By Edward Owen Ahead of the general election on June 5, education was a relatively low-key issue. It’s probably safe to say that it didn’t swing many voters one way or the other. But that didn’t mean to say there were some pretty strong opinions floating around, even though most of the discord was among the blue bloc parties, with Konservative under fire from its allies over its position on the education ceiling. Punishment ceiling Since its introduction in 2016, the Uddannelsesloft education ceiling has become an increasingly unpopular aspect of public savings. It essentially threatens to punish those who later regret their choice of study (e.g bachelor’s degree) by not allowing for further state-funded education at the same or lower level. There are professional and vocational exemptions, and a six-year limit to the rule. However, it now looks as though the charges have been set in all corners of the room. Red Bloc consensus Together, the red bloc all agree on free and equal access to education, as well as removing the ceiling. Socialdemokratiet wants to encourage variety, thus allowing people to pursue the path they wish. This means the focus does not have to be the classic long academic education, and that vocational training should be well-funded. This sentiment is echoed by SF, which is also keen on additional funding for


vocational training. Whilst the educational journey should not be prescribed the same way for everybody, there should be stronger collaborations between universities and employers. SF wants to promote academic content that transfers into the world of work. Alternativet appears to have a strong focus on the needs of different students, advocating a principle that learning at any level should begin and end with the individual. This is supported by a nine-point policy on schools, which includes a greater focus on sustainability – more creativity with less focus on grades and tests. Radikale would not only like to abolish the education ceiling, but also remove limits on international


study places. This is part of an ambition to see an education system that is both outward-looking and inviting in order to promote an international study environment. Radikale also acknowledges Denmark’s spatial development issues with an ambition to create more study places outside the major cities. Like many of the red bloc, Enhedslisten wants to ensure the SU financial student support is a proper amount that students can live on. Education should be flexible, allowing for study regardless of learning speed and age. Research should be free from business interests. Blue Bloc discord The VLAK government may have introduced the education ceiling, but only Konservative was firm that

the ceiling must remain. Shots were accordingly fired when its leader Søren Pape Poulsen questioned the credibility of his allies’ sudden change in attitude. Poulsen suggested it was untrustworthy to flip-flop on the issue so close to an election. Regarding general approaches to teaching, the party said it believed in retaining grade systems and shorter school days. Liberal Alliance wanted to not only abolish the education ceiling, but to also uncap how much students may earn alongside SU. This fell in line with its general philosophy of keeping money in people’s pockets for a strong economy. Tommy Ahlers of Venstre also joined the retreat, but cautioned that removing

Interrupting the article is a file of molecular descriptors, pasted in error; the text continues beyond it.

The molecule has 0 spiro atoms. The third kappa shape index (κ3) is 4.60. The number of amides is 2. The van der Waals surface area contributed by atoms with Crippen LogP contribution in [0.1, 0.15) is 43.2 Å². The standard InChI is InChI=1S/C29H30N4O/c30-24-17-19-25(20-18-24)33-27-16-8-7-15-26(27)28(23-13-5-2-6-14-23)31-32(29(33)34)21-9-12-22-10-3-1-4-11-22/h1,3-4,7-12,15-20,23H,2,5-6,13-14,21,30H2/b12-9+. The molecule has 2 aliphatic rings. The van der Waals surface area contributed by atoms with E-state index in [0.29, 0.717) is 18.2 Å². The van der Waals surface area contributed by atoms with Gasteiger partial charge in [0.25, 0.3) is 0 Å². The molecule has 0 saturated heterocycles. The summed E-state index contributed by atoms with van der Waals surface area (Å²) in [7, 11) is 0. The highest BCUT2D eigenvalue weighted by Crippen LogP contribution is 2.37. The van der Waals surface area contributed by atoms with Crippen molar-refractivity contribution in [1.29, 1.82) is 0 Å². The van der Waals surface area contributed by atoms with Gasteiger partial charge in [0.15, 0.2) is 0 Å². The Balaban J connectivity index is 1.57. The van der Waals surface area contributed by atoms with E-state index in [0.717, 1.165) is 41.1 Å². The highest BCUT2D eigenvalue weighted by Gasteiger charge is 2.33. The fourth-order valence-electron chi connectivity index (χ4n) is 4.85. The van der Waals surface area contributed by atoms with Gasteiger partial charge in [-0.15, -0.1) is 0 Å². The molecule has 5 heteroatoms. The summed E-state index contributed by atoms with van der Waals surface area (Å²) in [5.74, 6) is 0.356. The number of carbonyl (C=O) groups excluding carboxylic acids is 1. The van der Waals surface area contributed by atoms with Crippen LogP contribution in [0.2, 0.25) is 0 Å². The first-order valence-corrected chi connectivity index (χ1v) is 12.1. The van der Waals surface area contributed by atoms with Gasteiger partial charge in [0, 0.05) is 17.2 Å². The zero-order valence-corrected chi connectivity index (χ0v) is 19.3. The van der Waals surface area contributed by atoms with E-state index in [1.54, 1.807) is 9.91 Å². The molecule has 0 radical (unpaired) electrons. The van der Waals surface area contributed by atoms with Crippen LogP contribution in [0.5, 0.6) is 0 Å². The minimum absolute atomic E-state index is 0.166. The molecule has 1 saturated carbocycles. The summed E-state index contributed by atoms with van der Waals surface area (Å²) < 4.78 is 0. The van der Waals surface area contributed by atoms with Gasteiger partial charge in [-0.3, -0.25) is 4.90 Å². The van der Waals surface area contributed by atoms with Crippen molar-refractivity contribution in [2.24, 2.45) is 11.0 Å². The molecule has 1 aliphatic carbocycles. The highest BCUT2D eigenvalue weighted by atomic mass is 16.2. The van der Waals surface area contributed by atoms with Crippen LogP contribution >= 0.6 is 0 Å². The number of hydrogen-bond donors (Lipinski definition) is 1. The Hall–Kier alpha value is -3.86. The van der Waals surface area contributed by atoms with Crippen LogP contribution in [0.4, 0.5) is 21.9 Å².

the ceiling would need an extra 300 million kroner from the budget. The party said it would also like to maintain the coupling percentage for free schools – i.e 76 percent subsidy per student. Dansk Folkeparti placed equal importance on manual and intellectual labour, along with a free choice between state and private schools. Furthermore, it advocated that the publication of grades can incentivise schools to be better. In similar fashion, Nye Borgerlige had only one stipulation in its otherwise hands-off approach: publiclyfunded schools should be based on Danish values and democracy. Overall, it would seem peer pressure isn’t restricted to school!

NEWS FEWER UNI APPLICANTS A total of 88,574 higher education applications were made by July 5 – one percent down on last year. Humanities (down 14 percent) and nursing and education programs (down 7) saw the biggest falls, while computer science (4) was again among the winners.

UNEDUCATED TEACHER RISE The number of uneducated teachers at Denmark’s elementary schools has doubled since 1997, according to a study conducted by the think-tank Kraka and the financial consultancy Deloitte. Most of them don’t have a higher education or a bachelor’s degree. The schools are increasingly using teacher substitutes as a result.

CONTINUING TO DECLINE Only 200,000 people were enrolled on AMU continuing education courses this year, according to Education Ministry figures – a decrease of 50 percent on 2009, when 457,000 took courses. Unskilled employees are increasingly not taking the courses, according to Søren Heisel, the federal secretary at 3F.

BOOST FOR REFUGEES The immigration and integration minister Mattias Tesfaye has announced that he wants to provide all refugees with access to free higher education. The move would effectively open up the option to 4,700 refugees, who are mostly from war-torn Syria.